Bogotá, Colombia: 7 weeks in the city

Hey girl hey! I’m here to share my travel experiences with you. I grew up in a small village in the south of the
Netherlands, which has always been too small for me. On my nineteenth I went London for an internship where I lived in a hostel. I was so fascinated by all the people I met who where traveling the world, I wanted to be just like them. Now -10 years later- I’ve been to over 40 countries and currently looking for a new home in South America. My biggest dream is to start my own hostel. In this blog I will tell you about my adventures in Bogotá, Colombia! – XOXO Kris

Bogotá, Colombia: 7 weeks in the city

Bogotá, the fist city I visited in Colombia and it was love at first sight. There are so many different influences in Architecture that make this city so interesting. Behind the city buildings are these impressive mountains which is just a pretty picture to look at. Bogotá has areas that are so different from each other, you feel like you are walking in a different city every time. I found a job in a hostel and stayed in Bogotá for 7 weeks. The hostel is called CX hostel, they don’t organize any activities, but the beds are so comfy, the showers have plenty of water and get really hot. If you are traveling through Latin America, you know this is a luxury.

La Candelaria is just too cute, it looks more like a colorful village within the city. I slept in a hostel in this area, before I started working. I think the area is great to visit and there are a lot of hostels, but I didn’t really like sleeping in that area. At night it is not really safe and during the day you have to watch your belongings. The area surrounding this colorful place is less attractive. It took me a while to get comfortable walking around and as soon as the sun goes down I didn’t feel safe anymore. There are junkies on the street and if they are high AF who knows what they will do. Definitely take a walking tour in La Candelaria, the graffiti art is amazing and the tour guides can explain what stories the murals tell you.

Bogotá offers plenty of museums for free or a for a small fee, usually under 2$ and some are for free on Sundays. The National museum has a wall of paintings and projections that are so innovative, I’ve never seen anything like it before. You can’t miss the Botero museum. He’s Colombia’s famous artist. I love his art, which mostly consist out of fat people and animals. Next to Botero’s museum are two other ones that are connected so you can easy visit all three of them. This in combination with the fact that it is free, there is nothing holding you back.

If you are spending some extra time in Bogotá, it’s worth taking a day trip to Nemocón. Getting there can be a bit of a struggle because you have to take three different busses. I was with my Venezuelan friend, so I just tagged along. If you just repeat where you want to go, I’m sure eventually you will get there. Nemocón is a salt mine with a small museum. After visiting the museum, you go down into the mine with a guide. The mine is an impressive structure and with the colorful lighting truly beautiful. The entrance is around 8$. I licked the walls and I can assure you that the salt is real. Close to Nemocón is the more popular Salt Cathedral of Zipaquirá. I didn’t go because the entrance is around 30$ and if you take a tour from Bogotá it can be around 60$. I heard mixed reviews about it: some people loved it others thought is wasn’t worth their money.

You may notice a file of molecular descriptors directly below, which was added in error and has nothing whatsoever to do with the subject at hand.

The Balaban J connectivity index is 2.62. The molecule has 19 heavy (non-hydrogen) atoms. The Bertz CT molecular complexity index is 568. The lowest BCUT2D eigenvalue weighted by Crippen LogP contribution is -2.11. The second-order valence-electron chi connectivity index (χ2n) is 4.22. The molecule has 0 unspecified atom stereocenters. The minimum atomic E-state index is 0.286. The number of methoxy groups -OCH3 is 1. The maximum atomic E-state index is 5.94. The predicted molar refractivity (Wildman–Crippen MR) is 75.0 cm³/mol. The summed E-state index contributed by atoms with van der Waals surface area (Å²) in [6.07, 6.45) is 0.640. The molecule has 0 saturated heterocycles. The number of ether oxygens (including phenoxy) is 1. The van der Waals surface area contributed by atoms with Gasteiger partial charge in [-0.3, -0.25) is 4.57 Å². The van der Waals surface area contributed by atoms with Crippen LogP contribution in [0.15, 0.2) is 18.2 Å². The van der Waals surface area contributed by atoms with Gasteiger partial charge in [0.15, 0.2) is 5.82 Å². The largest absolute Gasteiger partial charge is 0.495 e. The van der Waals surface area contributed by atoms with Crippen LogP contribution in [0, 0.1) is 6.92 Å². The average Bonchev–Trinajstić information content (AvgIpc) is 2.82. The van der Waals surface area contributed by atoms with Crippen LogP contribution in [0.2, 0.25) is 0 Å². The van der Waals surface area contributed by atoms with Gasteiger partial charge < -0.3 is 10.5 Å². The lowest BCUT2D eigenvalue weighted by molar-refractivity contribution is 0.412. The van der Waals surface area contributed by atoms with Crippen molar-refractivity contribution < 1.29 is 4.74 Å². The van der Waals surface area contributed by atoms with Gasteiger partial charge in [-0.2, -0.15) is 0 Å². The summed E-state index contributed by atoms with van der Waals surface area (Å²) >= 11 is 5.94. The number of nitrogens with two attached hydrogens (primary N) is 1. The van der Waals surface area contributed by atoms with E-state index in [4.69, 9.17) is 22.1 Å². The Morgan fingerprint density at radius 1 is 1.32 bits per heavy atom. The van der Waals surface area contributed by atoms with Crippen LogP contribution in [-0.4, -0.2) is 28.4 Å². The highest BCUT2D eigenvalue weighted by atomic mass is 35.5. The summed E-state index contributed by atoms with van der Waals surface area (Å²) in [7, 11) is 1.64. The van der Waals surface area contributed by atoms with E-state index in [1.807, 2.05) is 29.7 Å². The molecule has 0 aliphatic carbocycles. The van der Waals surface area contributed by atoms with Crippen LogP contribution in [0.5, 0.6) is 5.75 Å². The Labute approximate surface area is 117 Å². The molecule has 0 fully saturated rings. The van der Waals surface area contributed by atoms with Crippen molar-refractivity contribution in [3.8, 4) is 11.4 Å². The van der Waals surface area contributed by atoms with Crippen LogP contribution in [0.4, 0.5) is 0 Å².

The highlight of Bogotá is Monserrate: a church on a mountain with an impressive view of the city. You can walk up until 1pm and come down until 4pm. The church sits at 3,150 meters and the climb up there is tough, but doable. I am no #fitgirl and I did it so don’t waist your money on the cable car, you can do it too. There are people who are #fit and they walk up several times for fun. How? Do not ask me. On top you can have a look into the church, but in my opinion the best thing is the view. You can walk trough the market, but it’s mostly touristic stuff they sell. You can get to Monserrate by taking a taxi or walking. If you are in La Candelaria follow the water (Las Aguas) that will take you close to Monserrate. From Chapinero it takes around an hour of walking to get to the starting point.

Sunday in Bogotá is the best day to spend in Chapinero. They close the major road from 7am to 2pm for all the cyclists, runners and skaters. Bogotá is a city filled with bikes and bike shops. Some hostels have bikes for rent and it is worth it. You will see all kinds of people taking advantage of this Sunday bike lane. If you don’t want to get active just sip on a coffee next to the road and watch everyone pass by.

At night the streets are quite empty, I didn’t like to go out on my own after dark in Bogotá. Zona T is where you can get your party on and Chapinero is fine, but if you are on your own and the streets are empty I advise to take an Uber. They are really cheap!


Top 3 Activities

walking tour La Candelaria

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Museo Botero

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Top 3 Restaurants

WOK museo Nacional

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Travalas Friendly        

Travalas friendly 

Favorite travel quote

‘Never stop doing things for the first time’

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